Thursday, November 07, 2019

Pretty feeble again today. I didn’t go out. I think I’m picking up strength, however. My trainer will be here tomorrow – she’ll get me out.

Helen is safely back from Thessaloniki. She says her husband David is fine, and will be here at the weekend.

I knit peacefully on. I think my Dathan hap (2) now has about 300 stitches. (200 are marked off, in 50-stitch batches. That leaves some loose stitches at either end and in the middle, on either side of the central spine – the four points at which increases take place. So if there is nothing else to think about, one can count those stitches and add them to 200 and see how things are going.)

Here’s a question for you: when Joe & Becca’s wedding was in the planning stages, earlier this year, I thought of knitting her a pretty shoulder shawl which – I am sure – is on the Brooklyn Tweed website. So that she would have a shawl of her own. That never happened, as she preferred to wear the larger one I had knit for Joe’s sister Hellie. Which she did, with great success.

But the other day I tried to find that Brooklyn Tweed shoulder shawl, and failed. Can anyone help?


Little to report here, either. I continue with The Last Chronicle of Barset, with great pleasure. There is a bit of padding – those tedious people in London whom John Eames has introduced us to. But not much. Thank you for your comment about Victorian diet, Shandy. That book sounds good.

I think I’ll go on next to Clara Parkes’ yarn book, “Vanishing Fleece”. I inspected both it and “The Golden Fleece” on Amazon today. British history is much involved with wool, no doubt – but Parkes’ book sounds the more interesting one.


  1. I don't knit other people's patterns (too lazy) but have you tried googling "Brooklyn Tweed shoulder shawls" and looking at the "images" to see if you can find it that way?

  2. Thank you, Cat! I think that worked. It’s “Rock Island” I was looking for.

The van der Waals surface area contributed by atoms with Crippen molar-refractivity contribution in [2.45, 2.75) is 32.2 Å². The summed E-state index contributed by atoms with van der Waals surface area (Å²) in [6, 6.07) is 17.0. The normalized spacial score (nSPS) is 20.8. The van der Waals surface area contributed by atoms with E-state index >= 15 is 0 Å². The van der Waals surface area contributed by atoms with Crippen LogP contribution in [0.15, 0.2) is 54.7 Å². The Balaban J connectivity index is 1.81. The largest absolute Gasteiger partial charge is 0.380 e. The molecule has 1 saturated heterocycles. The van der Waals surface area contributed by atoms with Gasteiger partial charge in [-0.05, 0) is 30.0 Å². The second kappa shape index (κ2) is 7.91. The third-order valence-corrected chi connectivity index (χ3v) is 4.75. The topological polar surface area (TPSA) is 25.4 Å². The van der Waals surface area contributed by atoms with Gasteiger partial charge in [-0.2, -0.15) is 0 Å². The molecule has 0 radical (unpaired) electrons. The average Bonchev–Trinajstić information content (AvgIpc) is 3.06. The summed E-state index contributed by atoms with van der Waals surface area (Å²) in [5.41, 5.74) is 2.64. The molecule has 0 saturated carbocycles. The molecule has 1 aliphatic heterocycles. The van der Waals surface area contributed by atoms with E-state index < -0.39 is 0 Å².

3. I am thoroughly enjoying The Vanishing Fleece. I think you will like it too, as the text moves quickly with good clear explanations of how wool is spun into yarn. And it is so much more than just explanation; Clara introduces you to the mill owners and how they came to be yarn producers.

  4. Rock Island! That is one beautiful lacy shawl!

  5. The Victorian book is interesting, but not as surprising as "How to live like a Tudor" by the same author. I think this is because so many of the day to day practices in the Victorian book were in fact just how it was when I was a child. Eg having a daily stand-up wash rather than a shower, doing the laundry with a dolly tub and mangle … and so on. But the restricted diet of the working-classes would be unthinkable to us.

  6. I do hope you got out, Jean. The trainer sounds like just the ticket. I am really enjoying Vanishing Fleece. Clara creates portraits of the humans involved, family tensions in businesses, the financial burdens. "How to Live Like a Tudor" sounds worth looking into, Shandy. I heard an interview with someone discussing that time period and how they tried out regular bathing vs. regular washing of clothes in order to determine the smelliness of the era. Clothes washing won out, I believe!

  7. I downloaded a sample of 'The Vanishing Fleece' and found it extremely readable - I shall definitely be wanting the book! I had a crazy idea of knitting little beaded Christmas Trees to make Advent calendars for my self and some friends. Then I did the maths. I might manage 24 little trees before December, but 48? 72? I don't think so, even though I find I can complete a whole tree while my husband is driving us to visit my godmother, a trip we are doing several times a week now.